Vipul Kocher holds a bachelor’s degree in Electrical Engineering and Masters Degree in Computer Technology from IIT Delhi. He is the co-founder of PureTesting and is also the president of Indian Testing Board.
He has over 15 years of testing experience. Prior to PureTesting he has worked for a number of reputed companies such as Adobe Systems, Aplion Networks and River Run Software Group.
Vipul has presented his papers and tutorials at various international testing conferences in USA, Europe and Asia. His papers have won awards at EuroSTAR 2005 and STAREast 2006. He has presented Keynote in various international conferences.
I was lucky to have had a chance to get to know Vipul more. Read to know more about him.
Personal growth and continuous learning – how important is this in our times?
Personal growth comes about by learning and there is no time limit to learning nor is it, IMO, dependent on the period of the time. Learning is as important today as it was yesterday. Of course, you have to choose the area in which you want to excel and whether you want to excel at all or not. It is a personal choice.
Specifically in context of testing – if one wants to do the job professionally, wants to gain recognition and create a reputation then there is no choice but to become better and better. There is another factor that one needs to keep in mind – relevance. If one does not learn relevant things in today’s fast changing environment then one stands to lose relevance soon and finding the next job becomes that much more difficult.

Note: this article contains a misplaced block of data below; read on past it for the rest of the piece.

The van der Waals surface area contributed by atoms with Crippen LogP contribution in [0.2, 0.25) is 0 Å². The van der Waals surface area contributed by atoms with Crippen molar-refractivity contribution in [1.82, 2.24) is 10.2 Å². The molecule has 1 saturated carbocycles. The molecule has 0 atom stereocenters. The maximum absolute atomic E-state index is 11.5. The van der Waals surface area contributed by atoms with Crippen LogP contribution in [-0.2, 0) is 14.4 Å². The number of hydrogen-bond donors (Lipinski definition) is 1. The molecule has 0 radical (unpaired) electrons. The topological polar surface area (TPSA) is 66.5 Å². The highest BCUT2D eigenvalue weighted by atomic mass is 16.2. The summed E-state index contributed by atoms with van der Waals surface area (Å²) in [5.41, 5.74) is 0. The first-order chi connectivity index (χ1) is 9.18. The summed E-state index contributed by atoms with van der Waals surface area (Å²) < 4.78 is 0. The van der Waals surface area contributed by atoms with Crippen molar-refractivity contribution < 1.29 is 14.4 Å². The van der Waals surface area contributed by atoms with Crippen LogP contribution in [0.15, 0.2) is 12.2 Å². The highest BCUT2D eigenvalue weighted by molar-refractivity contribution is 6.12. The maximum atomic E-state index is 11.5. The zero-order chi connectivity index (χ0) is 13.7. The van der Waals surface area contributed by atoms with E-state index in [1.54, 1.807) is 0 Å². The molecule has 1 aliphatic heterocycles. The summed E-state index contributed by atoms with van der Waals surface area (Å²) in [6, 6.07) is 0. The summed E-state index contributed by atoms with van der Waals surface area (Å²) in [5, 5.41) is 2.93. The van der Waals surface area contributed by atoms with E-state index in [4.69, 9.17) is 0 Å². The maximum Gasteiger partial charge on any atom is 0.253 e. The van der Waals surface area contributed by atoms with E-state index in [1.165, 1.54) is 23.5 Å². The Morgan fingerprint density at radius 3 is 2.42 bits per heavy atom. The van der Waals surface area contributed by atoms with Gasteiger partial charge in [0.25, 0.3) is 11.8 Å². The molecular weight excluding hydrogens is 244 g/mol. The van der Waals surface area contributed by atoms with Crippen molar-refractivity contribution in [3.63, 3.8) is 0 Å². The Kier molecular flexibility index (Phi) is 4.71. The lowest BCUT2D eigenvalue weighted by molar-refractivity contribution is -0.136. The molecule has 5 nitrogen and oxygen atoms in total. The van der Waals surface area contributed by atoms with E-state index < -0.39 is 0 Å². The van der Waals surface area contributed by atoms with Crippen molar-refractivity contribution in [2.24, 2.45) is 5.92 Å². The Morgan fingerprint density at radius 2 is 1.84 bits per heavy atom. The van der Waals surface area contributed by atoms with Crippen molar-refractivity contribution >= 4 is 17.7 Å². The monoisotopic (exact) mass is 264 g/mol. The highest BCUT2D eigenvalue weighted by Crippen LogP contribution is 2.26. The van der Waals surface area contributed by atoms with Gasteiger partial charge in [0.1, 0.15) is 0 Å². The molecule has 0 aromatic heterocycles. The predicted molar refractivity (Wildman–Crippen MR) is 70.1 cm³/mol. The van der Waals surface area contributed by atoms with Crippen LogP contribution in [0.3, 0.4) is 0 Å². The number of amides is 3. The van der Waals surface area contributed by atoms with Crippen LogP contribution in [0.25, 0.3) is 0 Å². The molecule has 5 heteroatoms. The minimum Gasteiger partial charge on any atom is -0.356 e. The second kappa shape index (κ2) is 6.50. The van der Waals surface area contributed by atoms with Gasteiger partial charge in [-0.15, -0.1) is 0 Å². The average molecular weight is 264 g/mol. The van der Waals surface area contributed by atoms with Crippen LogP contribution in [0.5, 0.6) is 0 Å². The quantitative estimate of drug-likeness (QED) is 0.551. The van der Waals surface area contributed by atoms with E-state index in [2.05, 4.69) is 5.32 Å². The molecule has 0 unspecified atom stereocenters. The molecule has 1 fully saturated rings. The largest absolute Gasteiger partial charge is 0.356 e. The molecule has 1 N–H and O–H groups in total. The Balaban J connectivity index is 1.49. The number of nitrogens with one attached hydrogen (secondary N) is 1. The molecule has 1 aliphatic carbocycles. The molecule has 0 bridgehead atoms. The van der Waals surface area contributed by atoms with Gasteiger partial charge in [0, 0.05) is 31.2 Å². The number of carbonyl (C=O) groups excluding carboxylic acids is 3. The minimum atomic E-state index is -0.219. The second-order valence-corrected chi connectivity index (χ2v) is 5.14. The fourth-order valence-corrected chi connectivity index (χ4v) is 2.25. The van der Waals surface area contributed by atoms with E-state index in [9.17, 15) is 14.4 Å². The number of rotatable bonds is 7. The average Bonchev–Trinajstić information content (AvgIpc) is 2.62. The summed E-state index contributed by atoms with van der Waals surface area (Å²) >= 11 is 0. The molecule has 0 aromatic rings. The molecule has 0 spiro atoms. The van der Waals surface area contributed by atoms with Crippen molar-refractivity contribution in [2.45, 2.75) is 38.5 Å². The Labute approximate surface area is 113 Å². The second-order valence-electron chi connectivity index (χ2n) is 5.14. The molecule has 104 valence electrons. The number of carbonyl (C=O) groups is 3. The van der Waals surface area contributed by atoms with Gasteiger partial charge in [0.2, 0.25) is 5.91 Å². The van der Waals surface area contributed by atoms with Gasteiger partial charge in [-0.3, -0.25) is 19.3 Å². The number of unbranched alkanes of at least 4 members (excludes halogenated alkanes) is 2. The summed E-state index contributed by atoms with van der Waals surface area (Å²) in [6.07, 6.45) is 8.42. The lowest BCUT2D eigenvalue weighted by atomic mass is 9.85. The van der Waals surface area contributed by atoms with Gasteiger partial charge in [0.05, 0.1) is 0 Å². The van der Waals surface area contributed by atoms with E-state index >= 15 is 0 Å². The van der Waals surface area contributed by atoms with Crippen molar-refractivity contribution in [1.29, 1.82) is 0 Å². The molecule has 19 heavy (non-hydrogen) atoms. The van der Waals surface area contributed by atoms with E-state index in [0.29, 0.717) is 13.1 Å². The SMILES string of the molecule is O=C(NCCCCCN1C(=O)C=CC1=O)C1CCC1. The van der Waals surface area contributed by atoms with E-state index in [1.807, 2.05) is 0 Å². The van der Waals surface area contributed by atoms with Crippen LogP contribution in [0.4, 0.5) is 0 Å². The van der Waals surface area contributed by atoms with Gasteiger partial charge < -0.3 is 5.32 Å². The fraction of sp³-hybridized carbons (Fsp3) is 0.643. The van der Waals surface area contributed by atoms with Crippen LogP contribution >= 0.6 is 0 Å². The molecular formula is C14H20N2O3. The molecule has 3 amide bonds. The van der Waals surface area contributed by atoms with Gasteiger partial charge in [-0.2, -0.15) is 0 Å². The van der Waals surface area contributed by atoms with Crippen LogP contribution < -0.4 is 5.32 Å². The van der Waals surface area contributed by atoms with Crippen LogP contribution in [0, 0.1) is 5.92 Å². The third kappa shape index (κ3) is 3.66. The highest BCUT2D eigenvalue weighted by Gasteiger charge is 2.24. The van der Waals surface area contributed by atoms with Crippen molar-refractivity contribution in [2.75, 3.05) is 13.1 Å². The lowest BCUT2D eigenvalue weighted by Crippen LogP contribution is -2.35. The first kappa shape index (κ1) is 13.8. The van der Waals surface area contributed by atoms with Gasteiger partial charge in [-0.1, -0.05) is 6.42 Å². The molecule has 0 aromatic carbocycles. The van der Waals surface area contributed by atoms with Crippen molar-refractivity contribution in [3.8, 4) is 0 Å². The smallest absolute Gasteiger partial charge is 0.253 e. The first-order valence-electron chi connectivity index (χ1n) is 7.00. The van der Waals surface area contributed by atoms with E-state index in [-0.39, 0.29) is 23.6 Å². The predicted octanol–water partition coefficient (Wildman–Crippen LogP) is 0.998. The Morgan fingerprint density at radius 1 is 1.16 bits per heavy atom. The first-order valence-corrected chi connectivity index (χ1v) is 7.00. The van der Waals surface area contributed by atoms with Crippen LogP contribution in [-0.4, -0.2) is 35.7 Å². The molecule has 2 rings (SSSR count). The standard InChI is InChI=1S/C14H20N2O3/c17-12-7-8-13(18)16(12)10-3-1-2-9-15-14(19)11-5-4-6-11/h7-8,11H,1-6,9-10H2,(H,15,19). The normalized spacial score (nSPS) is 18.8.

Tell us about how you got into testing and what is it that keeps you here in this industry? Did you adopt testing or did testing adopt you?
I was moved from development into functional testing because the product I was developing needed to be tested. There was no independent testing team and before my functional testing role I, as a developer, was responsible for creation of test tools and harness for integration testing in addition to the development. Some people told me that it was a ‘punishment’ post and that I must have done something wrong to land up in a testing Job. I was also asked “when are you moving back to development?” I was lazy and never made any effort to do so, trusting my manager to do what was best for me. I am glad to say that I never had to regret my laziness and my manager’s decisions.
I liked the ‘abstractness’ of the thought process required to find ‘interesting’ bugs. That and the pain I caused to the developers got me hooked. <Evil grin>.